In 1860 after their son, Charles, was born, William and Minerva moved away from the farm and into a fine home at 408 W. Third Street in Madison, Indiana.
Built by the same architect as the Lanier Mansion, the young couple took great pride in their home--even going as far as installing their family name into the sidewalk just in front of the entrance.
The door itself being somewhat remarkable in that, instead of opening wide like most doors, it slid to the side into a pocket to preserve the precious space inside the small entry.
The modest dining room served as a venue for the new mother to display and perfect her domestic skills in hopes of impressing her husband and his associates.
The space-saving double stairway led to the bed chambers.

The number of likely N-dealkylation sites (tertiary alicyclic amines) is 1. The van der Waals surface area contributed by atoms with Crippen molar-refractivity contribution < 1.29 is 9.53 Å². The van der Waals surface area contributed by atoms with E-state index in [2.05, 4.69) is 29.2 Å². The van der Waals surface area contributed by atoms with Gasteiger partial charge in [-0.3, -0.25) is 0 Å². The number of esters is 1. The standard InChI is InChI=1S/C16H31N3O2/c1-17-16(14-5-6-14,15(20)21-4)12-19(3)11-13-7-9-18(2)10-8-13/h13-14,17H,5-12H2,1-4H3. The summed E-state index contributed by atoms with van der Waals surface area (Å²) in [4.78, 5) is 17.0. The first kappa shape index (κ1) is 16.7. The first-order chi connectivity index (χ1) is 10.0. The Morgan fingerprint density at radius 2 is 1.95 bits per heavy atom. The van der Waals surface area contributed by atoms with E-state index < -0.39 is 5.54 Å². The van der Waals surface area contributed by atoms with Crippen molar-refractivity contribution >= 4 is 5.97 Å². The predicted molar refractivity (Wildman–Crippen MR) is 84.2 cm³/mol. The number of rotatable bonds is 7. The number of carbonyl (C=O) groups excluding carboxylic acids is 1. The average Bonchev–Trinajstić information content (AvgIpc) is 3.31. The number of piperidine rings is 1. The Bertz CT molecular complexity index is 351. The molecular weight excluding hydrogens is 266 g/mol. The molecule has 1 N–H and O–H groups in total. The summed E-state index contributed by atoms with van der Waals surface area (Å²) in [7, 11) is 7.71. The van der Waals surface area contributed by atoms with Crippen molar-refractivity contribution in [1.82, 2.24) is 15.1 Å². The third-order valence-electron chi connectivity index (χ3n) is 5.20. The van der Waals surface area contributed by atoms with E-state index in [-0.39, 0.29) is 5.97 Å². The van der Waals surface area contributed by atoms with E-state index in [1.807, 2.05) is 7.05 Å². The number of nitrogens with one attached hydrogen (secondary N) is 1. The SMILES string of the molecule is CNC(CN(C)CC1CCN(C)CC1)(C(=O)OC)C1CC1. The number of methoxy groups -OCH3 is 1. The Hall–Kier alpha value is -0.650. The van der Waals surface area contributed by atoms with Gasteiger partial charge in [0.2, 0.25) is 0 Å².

The room William and Minerva shared was large and enjoyed a fireplace along with not one, but two closets. A rarity for the period, but a feature of the home Minerva greatly enjoyed as she was an accomplished seamstress and no doubt had many dresses and accoutrements.
A door leads directly into their young son's room, which was plenty large enough for him to share when the time comes.
Young Charles though would never share his room as the Civil War put a halt to their family plans. On August 19, 1862 William enlisted in Company C, Indiana 67th Infantry Regiment. He participated in the battle at Munfordville, KY, was taken prisoner, paroled, returned to Camp Morton at Indianapolis, then marched to Memphis, TN on December 10th where he succumbed to measles. His grave site has never been found.
He was not the only soldier in Minerva's life, most every young man she knew was in the army. Shortly after receiving the news of her husband, her brother's name was found listed among the dead on the notice at the post office. She was left entirely alone, a widow at twenty-two, with a toddler to raise.